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For a factor with more than a sensible number of levels to color in a graph, I want to replace any levels that are not in the 'top 10' with 'other'.

Alternate Question: How do I reduce my factor levels to the number rcolorbrewer can plot as separate colors?

For example, if I want to plot number of homeruns per decade from the baseball data:


simple graph to set the scene

Perhaps I'd like to see what teams contributed to this:


too many teams to tell colors apart or plot on page

This creates too many color levels! The colors are so similar you can't distinguish them, and there are so many they won't fit on the screen.

I'd really like to see the top X (7) teams (by total homerun count) and then the rest all lumped together in a single category/color called 'other'.

Let's imagine we have a function called hotfactor which knows how to do this:

hotfactor(afactor,orderby,count)={ ??? }

  stat="identity",geom="bar") + 

sample image for solution

So what can I use for 'hotfactor'?

share|improve this question
up vote 7 down vote accepted

So after going through several iterations and searching the web, I have created this nice short one.

hotfactor= function(fac,by,n=10,o="other") {
   levels(fac)[rank(-xtabs(by~fac))[levels(fac)]>n] <- o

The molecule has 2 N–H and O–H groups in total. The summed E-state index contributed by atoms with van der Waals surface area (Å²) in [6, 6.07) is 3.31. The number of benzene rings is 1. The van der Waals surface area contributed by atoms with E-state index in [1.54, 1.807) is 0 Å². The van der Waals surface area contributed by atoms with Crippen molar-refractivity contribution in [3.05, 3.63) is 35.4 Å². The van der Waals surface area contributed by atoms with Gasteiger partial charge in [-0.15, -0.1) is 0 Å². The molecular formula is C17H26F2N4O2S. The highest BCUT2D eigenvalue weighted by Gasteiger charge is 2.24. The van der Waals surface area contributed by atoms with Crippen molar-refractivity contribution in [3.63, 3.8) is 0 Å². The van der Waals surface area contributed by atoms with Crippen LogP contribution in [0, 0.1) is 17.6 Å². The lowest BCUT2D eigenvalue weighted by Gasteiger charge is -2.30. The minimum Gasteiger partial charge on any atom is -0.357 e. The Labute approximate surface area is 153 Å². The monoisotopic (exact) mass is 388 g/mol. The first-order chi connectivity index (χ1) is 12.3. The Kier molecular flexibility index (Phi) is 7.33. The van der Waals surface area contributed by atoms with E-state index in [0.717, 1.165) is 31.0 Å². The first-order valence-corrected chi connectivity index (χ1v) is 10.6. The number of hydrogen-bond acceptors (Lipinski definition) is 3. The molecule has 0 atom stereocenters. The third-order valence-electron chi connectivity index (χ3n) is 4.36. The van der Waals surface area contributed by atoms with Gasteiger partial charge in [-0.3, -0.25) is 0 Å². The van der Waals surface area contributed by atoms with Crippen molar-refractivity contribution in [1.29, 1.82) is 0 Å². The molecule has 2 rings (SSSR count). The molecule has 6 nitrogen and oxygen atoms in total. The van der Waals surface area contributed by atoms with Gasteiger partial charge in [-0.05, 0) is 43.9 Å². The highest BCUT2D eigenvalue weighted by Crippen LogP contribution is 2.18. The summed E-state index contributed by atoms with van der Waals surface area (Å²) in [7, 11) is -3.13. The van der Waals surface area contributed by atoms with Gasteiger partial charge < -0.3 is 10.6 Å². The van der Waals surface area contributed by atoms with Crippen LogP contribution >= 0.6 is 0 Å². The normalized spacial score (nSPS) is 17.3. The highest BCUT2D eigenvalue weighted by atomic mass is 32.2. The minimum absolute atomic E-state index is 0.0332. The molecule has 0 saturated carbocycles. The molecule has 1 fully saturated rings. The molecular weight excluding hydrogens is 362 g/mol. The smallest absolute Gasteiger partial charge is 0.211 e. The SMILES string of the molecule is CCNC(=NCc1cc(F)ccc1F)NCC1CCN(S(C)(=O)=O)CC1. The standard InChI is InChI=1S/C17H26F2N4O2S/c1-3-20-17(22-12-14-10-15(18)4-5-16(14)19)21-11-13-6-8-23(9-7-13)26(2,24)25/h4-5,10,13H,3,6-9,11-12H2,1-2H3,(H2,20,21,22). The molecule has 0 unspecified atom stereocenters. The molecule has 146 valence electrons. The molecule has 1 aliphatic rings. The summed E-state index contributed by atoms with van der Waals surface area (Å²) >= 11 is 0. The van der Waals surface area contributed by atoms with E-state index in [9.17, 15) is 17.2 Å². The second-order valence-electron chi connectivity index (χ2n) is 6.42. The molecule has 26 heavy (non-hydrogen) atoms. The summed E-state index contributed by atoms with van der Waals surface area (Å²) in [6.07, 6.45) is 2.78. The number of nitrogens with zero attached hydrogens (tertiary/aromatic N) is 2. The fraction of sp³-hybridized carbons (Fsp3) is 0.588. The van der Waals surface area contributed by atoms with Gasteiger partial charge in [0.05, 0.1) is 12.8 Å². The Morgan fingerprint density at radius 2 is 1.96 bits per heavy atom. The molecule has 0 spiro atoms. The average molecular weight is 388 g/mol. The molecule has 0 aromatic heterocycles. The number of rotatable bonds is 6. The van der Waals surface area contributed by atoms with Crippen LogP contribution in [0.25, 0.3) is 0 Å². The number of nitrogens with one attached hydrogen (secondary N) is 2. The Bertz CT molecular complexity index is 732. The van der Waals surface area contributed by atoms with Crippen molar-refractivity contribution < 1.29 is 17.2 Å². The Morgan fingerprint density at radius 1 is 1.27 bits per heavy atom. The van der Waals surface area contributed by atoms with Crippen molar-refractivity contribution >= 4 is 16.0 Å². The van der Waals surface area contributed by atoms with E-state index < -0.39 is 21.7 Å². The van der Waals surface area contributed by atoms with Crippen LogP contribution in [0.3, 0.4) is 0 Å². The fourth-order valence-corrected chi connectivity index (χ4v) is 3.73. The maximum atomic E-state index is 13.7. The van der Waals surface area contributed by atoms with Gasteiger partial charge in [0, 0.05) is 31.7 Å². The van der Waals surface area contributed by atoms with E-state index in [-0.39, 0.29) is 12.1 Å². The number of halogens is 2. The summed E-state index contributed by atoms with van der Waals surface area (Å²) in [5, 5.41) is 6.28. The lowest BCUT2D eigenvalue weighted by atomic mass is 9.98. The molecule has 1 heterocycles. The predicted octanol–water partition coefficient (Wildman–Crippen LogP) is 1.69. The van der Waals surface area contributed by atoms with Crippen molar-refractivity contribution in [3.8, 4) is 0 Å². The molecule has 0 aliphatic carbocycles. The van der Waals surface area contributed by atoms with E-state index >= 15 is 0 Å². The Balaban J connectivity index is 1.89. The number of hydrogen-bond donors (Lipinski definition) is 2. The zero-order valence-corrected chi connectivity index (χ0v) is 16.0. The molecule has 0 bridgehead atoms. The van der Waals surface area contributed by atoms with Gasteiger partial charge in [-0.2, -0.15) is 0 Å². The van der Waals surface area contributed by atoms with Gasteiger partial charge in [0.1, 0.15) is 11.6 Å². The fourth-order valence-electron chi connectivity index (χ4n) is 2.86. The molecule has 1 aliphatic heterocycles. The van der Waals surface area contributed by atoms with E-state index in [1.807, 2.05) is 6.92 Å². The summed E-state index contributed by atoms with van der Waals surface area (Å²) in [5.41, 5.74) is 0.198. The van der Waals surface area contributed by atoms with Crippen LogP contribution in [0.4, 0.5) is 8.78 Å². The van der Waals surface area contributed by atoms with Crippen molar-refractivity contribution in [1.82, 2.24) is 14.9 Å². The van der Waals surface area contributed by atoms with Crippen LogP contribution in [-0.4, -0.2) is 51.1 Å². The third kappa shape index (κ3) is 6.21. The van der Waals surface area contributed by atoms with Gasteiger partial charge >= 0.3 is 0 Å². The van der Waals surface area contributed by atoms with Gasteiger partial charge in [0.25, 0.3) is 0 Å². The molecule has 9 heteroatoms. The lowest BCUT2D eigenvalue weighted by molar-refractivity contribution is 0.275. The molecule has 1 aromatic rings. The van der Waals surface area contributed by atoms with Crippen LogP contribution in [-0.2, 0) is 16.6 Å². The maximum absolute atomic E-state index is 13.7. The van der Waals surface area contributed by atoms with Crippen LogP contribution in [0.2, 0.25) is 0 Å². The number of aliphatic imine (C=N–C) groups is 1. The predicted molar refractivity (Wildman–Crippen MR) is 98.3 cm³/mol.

It's great for summarising data, and you can use it to access the great rcolorbrewer color schemes (which each have a limited number of carefully selected colors).

Usage notes:

fac should be a factor, and works best with no empty factor levels. You may want to run droplevels(as.factor(mydata)) first.

It doesn't sort the factor levels. for best results in barcharts you should run the following on the output factor.

x <- hotfactor(f,val)
x <- reorder(x,-val,sum)
share|improve this answer
sorry, couldn't help editing. it's compact enough as it is ... I added a few spaces. – Ben Bolker Jul 13 '11 at 3:02
Hah! I was already late leaving work so I didn't have time to think about neatness. Thanks. – Alex Brown Jul 13 '11 at 4:05
It might seem odd that I'm answering my own question, but it's a great way to get an answer that I can google when I forget it or move jobs. – Alex Brown Jul 14 '11 at 4:53
It's actually completely allowed/expected, I think. – Ben Bolker Jul 14 '11 at 16:48
See the question for usage examples – Alex Brown Aug 4 '15 at 18:09

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